For upward of 20 years the Hill has been graced by two quite remarkable ladies who were very much part of the life of the College.
They were hardly a pair. Indeed they had little in common except for their age, the fact that they both had gone to Smith, and their visceral attachment to Hamilton.
In fact, to Ellie and Patsy it would make virtually no sense to discuss them together. It is our point of view, not theirs, that joins them in some way, and them to us. You could say it was just coincidental cohabitation, but that would understate the combined effect.
Still, the singularities must be acknowledged. Patsy had little of Ellie’s outspoken verve. It seemed she saw good in everyone and everything. She effused kindness and warmth, which is not exactly something you would say about Ellie. Yet Ellie was anything but a mere village commentator. Beneath her tough and determined demeanor was a giving person who had time, attention and advice for just about everybody.
They came here by different paths, but in both cases by marrying men who were deeply allied to Hamilton. Ellie was the long-time denizen who raised her family on the Hill; she and Sid were well known to generations of Hamilton students over several decades. Patsy and Dick, though never too far removed, pursued most of their endeavors elsewhere but moved back to Clinton in retirement, which happily proved to be of long duration.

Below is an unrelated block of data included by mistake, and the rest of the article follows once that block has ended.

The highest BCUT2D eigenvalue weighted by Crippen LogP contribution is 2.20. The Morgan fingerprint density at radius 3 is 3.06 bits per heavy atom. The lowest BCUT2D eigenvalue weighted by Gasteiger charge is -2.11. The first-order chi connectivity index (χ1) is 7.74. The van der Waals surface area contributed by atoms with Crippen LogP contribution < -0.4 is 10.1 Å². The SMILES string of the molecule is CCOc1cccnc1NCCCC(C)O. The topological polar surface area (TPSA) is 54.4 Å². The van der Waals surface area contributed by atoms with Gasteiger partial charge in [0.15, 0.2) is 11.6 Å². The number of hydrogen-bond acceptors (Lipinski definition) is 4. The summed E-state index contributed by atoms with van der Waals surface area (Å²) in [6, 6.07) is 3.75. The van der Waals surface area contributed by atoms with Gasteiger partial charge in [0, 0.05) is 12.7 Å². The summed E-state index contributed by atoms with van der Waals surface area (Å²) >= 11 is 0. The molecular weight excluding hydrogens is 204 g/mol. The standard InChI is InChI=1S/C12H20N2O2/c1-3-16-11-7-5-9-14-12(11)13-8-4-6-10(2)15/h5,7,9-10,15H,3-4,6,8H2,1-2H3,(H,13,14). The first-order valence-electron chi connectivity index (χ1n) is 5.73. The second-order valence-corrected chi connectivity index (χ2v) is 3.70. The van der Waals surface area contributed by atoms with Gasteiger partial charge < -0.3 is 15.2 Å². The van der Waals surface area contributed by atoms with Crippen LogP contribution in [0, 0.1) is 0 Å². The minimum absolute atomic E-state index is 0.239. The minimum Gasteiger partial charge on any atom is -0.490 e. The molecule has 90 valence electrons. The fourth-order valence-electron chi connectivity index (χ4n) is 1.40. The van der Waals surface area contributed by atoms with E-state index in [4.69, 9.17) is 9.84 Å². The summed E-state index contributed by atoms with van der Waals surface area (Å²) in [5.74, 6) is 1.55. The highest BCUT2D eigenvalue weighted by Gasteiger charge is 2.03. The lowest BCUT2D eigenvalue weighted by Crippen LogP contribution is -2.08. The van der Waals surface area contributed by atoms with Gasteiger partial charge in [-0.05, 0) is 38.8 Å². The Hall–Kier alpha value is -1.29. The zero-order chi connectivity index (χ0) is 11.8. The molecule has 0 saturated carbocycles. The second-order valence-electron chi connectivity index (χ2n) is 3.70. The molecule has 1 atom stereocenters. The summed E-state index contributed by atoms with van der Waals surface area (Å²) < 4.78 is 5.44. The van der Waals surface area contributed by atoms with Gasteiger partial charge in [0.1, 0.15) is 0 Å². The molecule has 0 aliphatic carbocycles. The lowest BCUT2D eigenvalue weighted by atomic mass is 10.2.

The image of both Ellie and Patsy that will stay with us, however, owes much to the fact that they outlived their husbands by several years, sharpening their individual identities in their many subsequent goings and comings on the Hill.
Ellie was no wallflower, and wanted to make sure that she, and any other woman who had something to say, got to say it. To her, things were just better said than not said. That sometimes sharp critical sense was usually accompanied, on the other hand, by encouragement and energy. Her candor was in itself an inspiration.
Patsy, though not opinionated — at least not overtly so — was unassuming but certainly not retiring. She was not always determined to get her word in, but she was determined not to miss anything College Hill had to offer. In particular, that meant enjoying the arts, but to her, without cowering, it also meant plunging in amongst the students and learning with them.
Strong wills on both sides; very different manners, each awesome in its own way.
And now, alas, they are gone, and with them an era defined, in large part, by their very presence.
Philip Stewart is the Benjamin E. Powell Emeritus Professor of Romance Studies at Duke University. Both he and his wife, President Joan Hinde Stewart, will miss their special relationships with Patsy Couper and Ellie Wertimer.